To reduce waiting times, Fai also suggests providing loading and unloading plans that are feasible and in line with the characteristics of the places where these activities take place. This means preparing appropriate communication and control systems that can communicate with the carrier and inform drivers in real time.

Finally, the letter called on shippers to comply with legislation that obliges carriers to compensate for delays at loading points that are outwith their control.

Figures from Germany

Meanwhile, figures from Germany show Italy is not alone in having this problem. A survey conducted in Q3 2023 by SCI Verkehr revealed that 72% of respondents faced recurring delays in loading at retail distribution centres. Although this percentage is still exceptionally high, it does mark a slight improvement from the equivalent figure in 2022 (86%).

The survey also indicated that wait times at loading ramps can be considerable. On average, drivers waited between 15 minutes and 2 hours, with 68% reporting waits of 1.5 to 2 hours. 

According to German Industry portal DVZ, market analysts say the persistently long waiting times are often down to staffing shortages and organisational inefficiencies.

Using digital tools to address the issue

By utilising a dock scheduling system, loading docks can be effectively managed via designated time slots. This is purported to not only boost warehouse efficiency tangibly but also nurture stronger partnerships with carriers. Improved efficiency can additionally alleviate tensions among warehouse staff and minimise prolonged waits resulting from coordination issues.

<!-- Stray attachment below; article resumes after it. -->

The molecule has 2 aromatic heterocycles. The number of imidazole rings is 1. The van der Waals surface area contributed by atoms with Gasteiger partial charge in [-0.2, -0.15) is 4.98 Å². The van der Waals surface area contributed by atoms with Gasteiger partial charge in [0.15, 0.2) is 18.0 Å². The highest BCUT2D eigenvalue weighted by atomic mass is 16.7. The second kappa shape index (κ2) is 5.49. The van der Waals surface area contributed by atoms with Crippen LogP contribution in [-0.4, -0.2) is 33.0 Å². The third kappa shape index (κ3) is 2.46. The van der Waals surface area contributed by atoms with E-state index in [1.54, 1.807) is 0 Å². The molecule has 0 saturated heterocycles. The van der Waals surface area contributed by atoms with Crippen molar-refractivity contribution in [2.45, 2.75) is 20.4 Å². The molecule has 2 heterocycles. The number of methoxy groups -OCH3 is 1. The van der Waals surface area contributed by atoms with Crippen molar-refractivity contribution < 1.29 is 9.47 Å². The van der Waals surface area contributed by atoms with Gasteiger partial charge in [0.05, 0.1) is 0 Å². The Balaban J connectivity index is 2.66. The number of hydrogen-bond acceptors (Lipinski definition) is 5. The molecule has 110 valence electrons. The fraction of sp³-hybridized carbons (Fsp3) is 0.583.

Furthermore, a dock scheduler streamlines communication by centralising information, enhancing interactions among logistics departments, carriers, and warehouses, thus ensuring seamless operations as per a predetermined timetable. These tools not only evenly distribute workloads throughout the day, but also enable drivers to reserve and adjust arrival times based on transport statuses.

Certain dock scheduling systems also grant access to detailed reports containing key performance indicators, promoting a holistic understanding of all warehouse processes and facilitating ongoing enhancements.

 

CargoON’s very own dock scheduler, for instance, can reduce waiting times at warehouses by up to 70%.

Given the scale of the problems described above, those who have not turned to a digital solution yet appear to have a lot to gain by utilising one. Some major shippers who have made the switch can certainly vouch for this. Dawn Foods, for example, a well known American wholesale manufacturer and distributor of breads, baked goods, mixes, and other food products, has implemented dock scheduling to effect. 

In a CargoON case study, Ronny Sauer, the company’s European Supply Chain Analyst, revealed earlier this year that Dawn Foods had cut down on the number of cases in which all trucks arrived at the same time: 

 

MFO. SA, a manufacturer of steel products, has also spoken of how the implementation of dock scheduling has made a difference.

“The solution makes it possible to optimise the management of the availability of workstations and ramps, the capacity of which can be defined in the system by the employee. In a short time, this allowed the company to generate real savings without increasing the number of shifts, staff and equipment. Thanks to the use of automation and data analysis, changes in the work of the warehouse were successfully implemented, resulting in the slot schedule,” said Ksenia Fiuk, Implementation Manager at MFO. SA.